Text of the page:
— In 1997, the EPA proposed strengthening rules governing air pollution, regulating particles from coal plants and industrial plants which cause tens of thousands of premature deaths a year. Again, because Koch’s factories were impacted by the regulations, Koch-funded front groups sprung into action. Koch’s Citizens for a Sound Economy front group ran ads claiming (Koch Industries created) particle pollution isn’t harmful. One ad featured a ”pediatrician” who says increased rates of asthma are not caused by the toxic particles, but rather by “dust mites, stuff like that.” Another ad from CSE claimed the EPA regulations would ban fireworks and backyard grills. ”Imagine that,” the ad stated, ”a new government regulation that takes away our freedom to, huh, celebrate our freedom.”
— Koch funneled large amounts of donations into electing George Bush in 2000 (even sending Koch-linked lobbyists to help disrupt the Florida recount). At the time, Koch Industries faced a 97-count federal indictment charging it with concealing illegal releases of 91 metric tons of benzene, known to cause leukemia, from its refinery in Corpus Christi, Texas. When Bush took office, his Justice Department dropped 88 of the charges and settled the case for a small amount of money.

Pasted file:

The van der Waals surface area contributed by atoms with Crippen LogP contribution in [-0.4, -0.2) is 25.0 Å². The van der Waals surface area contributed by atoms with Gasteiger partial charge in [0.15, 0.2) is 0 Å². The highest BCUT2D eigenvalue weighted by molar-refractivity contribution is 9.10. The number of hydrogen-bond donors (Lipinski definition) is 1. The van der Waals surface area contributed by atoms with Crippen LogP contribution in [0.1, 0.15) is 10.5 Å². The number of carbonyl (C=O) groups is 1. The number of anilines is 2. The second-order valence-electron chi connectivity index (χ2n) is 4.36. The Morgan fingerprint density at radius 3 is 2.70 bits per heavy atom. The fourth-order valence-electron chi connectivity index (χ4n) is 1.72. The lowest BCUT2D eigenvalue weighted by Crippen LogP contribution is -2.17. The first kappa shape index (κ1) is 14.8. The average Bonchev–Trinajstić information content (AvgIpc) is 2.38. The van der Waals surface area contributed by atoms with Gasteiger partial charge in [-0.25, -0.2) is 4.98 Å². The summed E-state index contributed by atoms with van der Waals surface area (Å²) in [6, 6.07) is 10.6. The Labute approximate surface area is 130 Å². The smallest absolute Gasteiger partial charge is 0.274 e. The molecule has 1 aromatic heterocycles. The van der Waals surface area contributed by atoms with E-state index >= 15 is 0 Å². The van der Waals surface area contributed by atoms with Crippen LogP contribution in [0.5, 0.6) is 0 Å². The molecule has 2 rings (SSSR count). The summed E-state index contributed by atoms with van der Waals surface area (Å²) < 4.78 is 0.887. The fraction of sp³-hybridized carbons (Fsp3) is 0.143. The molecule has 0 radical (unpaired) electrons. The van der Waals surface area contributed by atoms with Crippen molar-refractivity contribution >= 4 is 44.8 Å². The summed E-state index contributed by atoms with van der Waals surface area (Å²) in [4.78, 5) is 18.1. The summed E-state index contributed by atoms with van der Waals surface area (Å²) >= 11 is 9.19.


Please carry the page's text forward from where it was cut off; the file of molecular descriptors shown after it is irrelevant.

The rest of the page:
— As the Wonk Room’s Brad Johnson has reported, Koch Industries emits over 300 million tons of greenhouse gases a year. That is why, as a Greenpeace study has found, Koch Industries has pumped about $50 million into dozens of front groups denying the existence of climate change. To block EPA regulations of Koch’s carbon pollution, Koch fronts, like Americans for Prosperity, the Hot Air Tour, and the Regulation Reality Tour, have expanded their lobbying to children.